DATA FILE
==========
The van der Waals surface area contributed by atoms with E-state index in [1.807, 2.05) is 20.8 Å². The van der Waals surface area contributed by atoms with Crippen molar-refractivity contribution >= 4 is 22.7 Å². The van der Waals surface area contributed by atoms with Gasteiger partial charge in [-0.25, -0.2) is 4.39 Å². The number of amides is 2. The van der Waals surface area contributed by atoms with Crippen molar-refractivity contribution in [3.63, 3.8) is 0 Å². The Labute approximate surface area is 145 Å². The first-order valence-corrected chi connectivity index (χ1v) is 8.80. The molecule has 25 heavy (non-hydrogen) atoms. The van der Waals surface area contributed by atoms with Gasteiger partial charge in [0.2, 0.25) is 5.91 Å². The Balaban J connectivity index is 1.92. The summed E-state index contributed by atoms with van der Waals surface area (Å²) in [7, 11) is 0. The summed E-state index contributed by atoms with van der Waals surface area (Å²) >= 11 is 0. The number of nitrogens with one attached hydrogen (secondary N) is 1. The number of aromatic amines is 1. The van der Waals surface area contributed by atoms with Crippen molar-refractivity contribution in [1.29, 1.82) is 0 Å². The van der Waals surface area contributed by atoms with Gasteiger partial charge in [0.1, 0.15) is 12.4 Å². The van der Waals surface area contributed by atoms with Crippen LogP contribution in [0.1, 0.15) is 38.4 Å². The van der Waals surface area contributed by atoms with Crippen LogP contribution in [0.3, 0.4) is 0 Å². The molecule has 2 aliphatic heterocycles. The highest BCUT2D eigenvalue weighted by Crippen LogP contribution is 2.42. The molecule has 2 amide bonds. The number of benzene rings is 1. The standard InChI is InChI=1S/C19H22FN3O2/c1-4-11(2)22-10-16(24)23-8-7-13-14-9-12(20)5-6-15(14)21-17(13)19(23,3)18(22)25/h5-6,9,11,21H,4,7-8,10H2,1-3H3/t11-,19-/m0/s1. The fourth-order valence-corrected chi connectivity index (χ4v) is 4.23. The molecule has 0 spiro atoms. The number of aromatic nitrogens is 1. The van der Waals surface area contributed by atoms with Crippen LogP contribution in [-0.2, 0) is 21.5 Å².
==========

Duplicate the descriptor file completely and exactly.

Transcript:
The van der Waals surface area contributed by atoms with E-state index in [1.807, 2.05) is 20.8 Å². The van der Waals surface area contributed by atoms with Crippen molar-refractivity contribution >= 4 is 22.7 Å². The van der Waals surface area contributed by atoms with Gasteiger partial charge in [-0.25, -0.2) is 4.39 Å². The number of amides is 2. The van der Waals surface area contributed by atoms with Crippen molar-refractivity contribution in [3.63, 3.8) is 0 Å². The Labute approximate surface area is 145 Å². The first-order valence-corrected chi connectivity index (χ1v) is 8.80. The molecule has 25 heavy (non-hydrogen) atoms. The van der Waals surface area contributed by atoms with Gasteiger partial charge in [0.2, 0.25) is 5.91 Å². The Balaban J connectivity index is 1.92. The summed E-state index contributed by atoms with van der Waals surface area (Å²) in [7, 11) is 0. The summed E-state index contributed by atoms with van der Waals surface area (Å²) >= 11 is 0. The number of nitrogens with one attached hydrogen (secondary N) is 1. The number of aromatic amines is 1. The van der Waals surface area contributed by atoms with Crippen molar-refractivity contribution in [1.29, 1.82) is 0 Å². The van der Waals surface area contributed by atoms with Gasteiger partial charge in [0.1, 0.15) is 12.4 Å². The van der Waals surface area contributed by atoms with Crippen LogP contribution in [0.1, 0.15) is 38.4 Å². The van der Waals surface area contributed by atoms with Crippen LogP contribution in [0.3, 0.4) is 0 Å². The molecule has 2 aliphatic heterocycles. The highest BCUT2D eigenvalue weighted by Crippen LogP contribution is 2.42. The molecule has 2 amide bonds. The number of benzene rings is 1. The standard InChI is InChI=1S/C19H22FN3O2/c1-4-11(2)22-10-16(24)23-8-7-13-14-9-12(20)5-6-15(14)21-17(13)19(23,3)18(22)25/h5-6,9,11,21H,4,7-8,10H2,1-3H3/t11-,19-/m0/s1. The fourth-order valence-corrected chi connectivity index (χ4v) is 4.23. The molecule has 0 spiro atoms. The number of aromatic nitrogens is 1. The van der Waals surface area contributed by atoms with Crippen LogP contribution in [-0.2, 0) is 21.5 Å².